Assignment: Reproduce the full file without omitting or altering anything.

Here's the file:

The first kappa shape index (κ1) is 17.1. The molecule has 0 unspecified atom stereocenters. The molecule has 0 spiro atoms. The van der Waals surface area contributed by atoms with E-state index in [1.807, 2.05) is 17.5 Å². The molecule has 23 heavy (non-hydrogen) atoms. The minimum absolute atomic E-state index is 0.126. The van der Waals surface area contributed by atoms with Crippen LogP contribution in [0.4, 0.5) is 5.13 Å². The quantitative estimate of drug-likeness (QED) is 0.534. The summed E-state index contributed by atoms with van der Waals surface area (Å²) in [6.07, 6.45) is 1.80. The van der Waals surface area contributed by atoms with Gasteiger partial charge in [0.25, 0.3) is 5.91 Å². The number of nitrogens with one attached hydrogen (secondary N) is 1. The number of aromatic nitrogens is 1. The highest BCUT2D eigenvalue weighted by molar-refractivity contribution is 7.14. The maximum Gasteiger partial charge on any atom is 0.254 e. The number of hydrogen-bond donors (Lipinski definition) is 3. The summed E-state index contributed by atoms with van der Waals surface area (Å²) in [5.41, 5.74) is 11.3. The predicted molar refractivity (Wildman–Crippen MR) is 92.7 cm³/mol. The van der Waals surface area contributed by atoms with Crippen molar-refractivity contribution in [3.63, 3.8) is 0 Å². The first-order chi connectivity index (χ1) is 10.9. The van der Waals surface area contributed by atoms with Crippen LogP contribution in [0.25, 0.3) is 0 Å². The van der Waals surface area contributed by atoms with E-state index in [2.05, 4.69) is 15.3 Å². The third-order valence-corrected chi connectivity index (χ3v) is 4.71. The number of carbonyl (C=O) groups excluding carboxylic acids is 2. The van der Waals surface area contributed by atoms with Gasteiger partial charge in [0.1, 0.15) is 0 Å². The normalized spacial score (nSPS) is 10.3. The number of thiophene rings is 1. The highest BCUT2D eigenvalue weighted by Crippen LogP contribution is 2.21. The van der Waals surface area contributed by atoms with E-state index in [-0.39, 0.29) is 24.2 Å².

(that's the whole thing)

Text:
The first kappa shape index (κ1) is 17.1. The molecule has 0 unspecified atom stereocenters. The molecule has 0 spiro atoms. The van der Waals surface area contributed by atoms with E-state index in [1.807, 2.05) is 17.5 Å². The molecule has 23 heavy (non-hydrogen) atoms. The minimum absolute atomic E-state index is 0.126. The van der Waals surface area contributed by atoms with Crippen LogP contribution in [0.4, 0.5) is 5.13 Å². The quantitative estimate of drug-likeness (QED) is 0.534. The summed E-state index contributed by atoms with van der Waals surface area (Å²) in [6.07, 6.45) is 1.80. The van der Waals surface area contributed by atoms with Gasteiger partial charge in [0.25, 0.3) is 5.91 Å². The number of nitrogens with one attached hydrogen (secondary N) is 1. The number of aromatic nitrogens is 1. The highest BCUT2D eigenvalue weighted by molar-refractivity contribution is 7.14. The maximum Gasteiger partial charge on any atom is 0.254 e. The number of hydrogen-bond donors (Lipinski definition) is 3. The summed E-state index contributed by atoms with van der Waals surface area (Å²) in [5.41, 5.74) is 11.3. The predicted molar refractivity (Wildman–Crippen MR) is 92.7 cm³/mol. The van der Waals surface area contributed by atoms with Crippen molar-refractivity contribution in [3.63, 3.8) is 0 Å². The first-order chi connectivity index (χ1) is 10.9. The van der Waals surface area contributed by atoms with Crippen LogP contribution in [0.25, 0.3) is 0 Å². The van der Waals surface area contributed by atoms with E-state index in [2.05, 4.69) is 15.3 Å². The third-order valence-corrected chi connectivity index (χ3v) is 4.71. The number of carbonyl (C=O) groups excluding carboxylic acids is 2. The van der Waals surface area contributed by atoms with Gasteiger partial charge in [0.1, 0.15) is 0 Å². The normalized spacial score (nSPS) is 10.3. The number of thiophene rings is 1. The highest BCUT2D eigenvalue weighted by Crippen LogP contribution is 2.21. The van der Waals surface area contributed by atoms with E-state index in [-0.39, 0.29) is 24.2 Å².